The IRB also made changes to the game’s rules that in my opinion overly complicated the way it is played, especially at scrum time. Setting up a scrum began taking up so much playing time that I’d wager almost 40% of the 80 minutes in a match is used up on just this one thing; crouch, touch, pause, engage. Fail. Repeat. Crouch, touch, pause, engage. Fail. Repeat. Who wants to watch that for even 5 minutes, let alone 20 or 30? Even at the schoolboy level it got so ridiculous that I once left a Glenwood vs College game at half time.

For me all this nonsensical change in rugby became too much to justify spending a significant amount of my disposable income and time on. I simply stopped watching and honestly, I don’t miss it all that much. My blood pressure is much more stable now and I’m enjoying not having to shell out almost a grand a month to Multichoice for their premium DStv package. The rugby was the only reason I paid for it.

These days I watch the English Premier League football and to be honest, it’s not half bad. For me the best thing about it is that the fans make the experience of watching a game worthwhile. They are singing, chanting, encouraging their teams on. The stands are always packed to the rafters at every single match. It’s a privilege for a football fan to go to a Premier League match (and they pay a whack for a ticket too!). The last time I caught a glimpse of a Super Rugby match on TV I was shocked at how empty the stadium was. Surely the sport’s administrators must see this too? How did they let this happen?

What would it take for me to come back to loving rugby? I don’t know. I think the sport needs a complete and total overhaul, not only of its rules, but also the competitions themselves. Every year it’s the same old thing. Super Rugby, Tri-Nations (or Championship as it’s now called), mid year tours, Currie Cup, end of year tours, 6 Nations. Same teams playing each other season after season. Repeated every year. It’s boring. On the international side it would be great to see a return to the days of proper month-long tours of other rugby playing nations where there are 3 or 4 tests played over weekends, then mid-week games are played against the provincial teams or clubs. That way you’d maybe play the All Blacks on tour once every 6 years or so, not every single season. The rarer an event is the more valuable it becomes to everybody involved.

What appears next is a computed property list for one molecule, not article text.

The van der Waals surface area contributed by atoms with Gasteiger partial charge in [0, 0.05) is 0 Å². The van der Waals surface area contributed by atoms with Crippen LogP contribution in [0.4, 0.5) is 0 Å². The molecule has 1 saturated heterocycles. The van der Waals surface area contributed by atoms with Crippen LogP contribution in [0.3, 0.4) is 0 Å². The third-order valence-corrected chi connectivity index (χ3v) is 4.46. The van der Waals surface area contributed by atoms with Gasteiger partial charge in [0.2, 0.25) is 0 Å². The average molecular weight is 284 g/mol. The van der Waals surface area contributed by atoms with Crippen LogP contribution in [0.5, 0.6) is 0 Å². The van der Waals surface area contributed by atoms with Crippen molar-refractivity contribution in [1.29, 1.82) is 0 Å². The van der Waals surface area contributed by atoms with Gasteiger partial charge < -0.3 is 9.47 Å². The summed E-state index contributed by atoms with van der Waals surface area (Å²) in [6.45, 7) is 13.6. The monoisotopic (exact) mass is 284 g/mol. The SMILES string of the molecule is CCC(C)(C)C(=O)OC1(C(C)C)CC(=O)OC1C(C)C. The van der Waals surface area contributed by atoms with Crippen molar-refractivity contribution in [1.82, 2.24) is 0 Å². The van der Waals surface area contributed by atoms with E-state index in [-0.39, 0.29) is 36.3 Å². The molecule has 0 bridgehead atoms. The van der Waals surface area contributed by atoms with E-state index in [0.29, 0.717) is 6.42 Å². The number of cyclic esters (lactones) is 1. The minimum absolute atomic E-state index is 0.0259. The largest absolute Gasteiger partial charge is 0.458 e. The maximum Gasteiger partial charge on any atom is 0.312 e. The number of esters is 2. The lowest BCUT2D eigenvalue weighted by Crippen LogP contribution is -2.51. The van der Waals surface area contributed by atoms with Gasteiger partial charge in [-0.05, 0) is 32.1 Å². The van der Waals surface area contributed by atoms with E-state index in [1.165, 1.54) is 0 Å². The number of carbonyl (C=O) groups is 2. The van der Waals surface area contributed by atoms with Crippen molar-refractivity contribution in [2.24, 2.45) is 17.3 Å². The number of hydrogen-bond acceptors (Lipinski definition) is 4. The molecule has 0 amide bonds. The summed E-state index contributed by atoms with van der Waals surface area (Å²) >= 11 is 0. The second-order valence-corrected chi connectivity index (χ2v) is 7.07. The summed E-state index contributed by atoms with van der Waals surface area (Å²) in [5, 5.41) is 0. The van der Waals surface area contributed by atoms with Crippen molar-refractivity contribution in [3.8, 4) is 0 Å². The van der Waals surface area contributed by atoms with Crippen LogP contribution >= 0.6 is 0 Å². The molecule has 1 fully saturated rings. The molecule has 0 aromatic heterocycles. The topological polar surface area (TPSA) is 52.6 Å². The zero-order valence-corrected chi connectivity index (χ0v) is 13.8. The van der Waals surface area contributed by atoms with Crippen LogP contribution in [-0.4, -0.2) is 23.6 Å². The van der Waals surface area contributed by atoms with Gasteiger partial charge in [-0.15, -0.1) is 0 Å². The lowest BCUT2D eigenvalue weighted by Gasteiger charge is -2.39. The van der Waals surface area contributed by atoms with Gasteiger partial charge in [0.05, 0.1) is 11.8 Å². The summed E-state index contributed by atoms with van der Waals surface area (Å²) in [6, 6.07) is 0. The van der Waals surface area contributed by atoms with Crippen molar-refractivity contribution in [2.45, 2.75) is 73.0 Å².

I’d also totally roll the Super Rugby competition. Unless they play it like they used to pre-Super 15, where teams had to qualify to participate in the competition by being the best of their local leagues and then have to play all the other teams in the competition to win the title. What’s the point in beating your chest as the champion of a competition when you got to win it by putting on a good performance in the play-offs, but there were other teams that finished ahead of you in the combined table? Talk about your hollow victories. For Super Rugby I’d scrap the play-offs and the final too and declare the team with the most table points at the end of playing all the other teams the true champion. Done. You want the title? Qualify locally first, then win more games than everyone else in the running. Make it worth watching. Some rugby fans will bring up the issue of New Zealand and Australian sides having an unfair advantage in that they don’t have to travel as much as South African teams when playing every other team. Well, in that case why not play the whole 3 month competition in one country every year and rotate the host nation every season? They do it for the World Cup, why not for this cup? Super Rugby today is just rubbish. There’s nothing “super” about it anymore. Others may disagree but those stadium attendance figures don’t lie. I can’t be alone in my thinking.

Maybe one day rugby will become interesting again. Until then I live in hope that Everton will win the English Premier League. That would have me running around expressing unbridled joy for sure.


About the Author:

Dallas Dahms is an ordinary guy who likes to write about little things that can have a big influence on others. Born in Durban, South Africa in 1968, he still lives there with his wife Nikki. His main interests are in the areas of photography and music.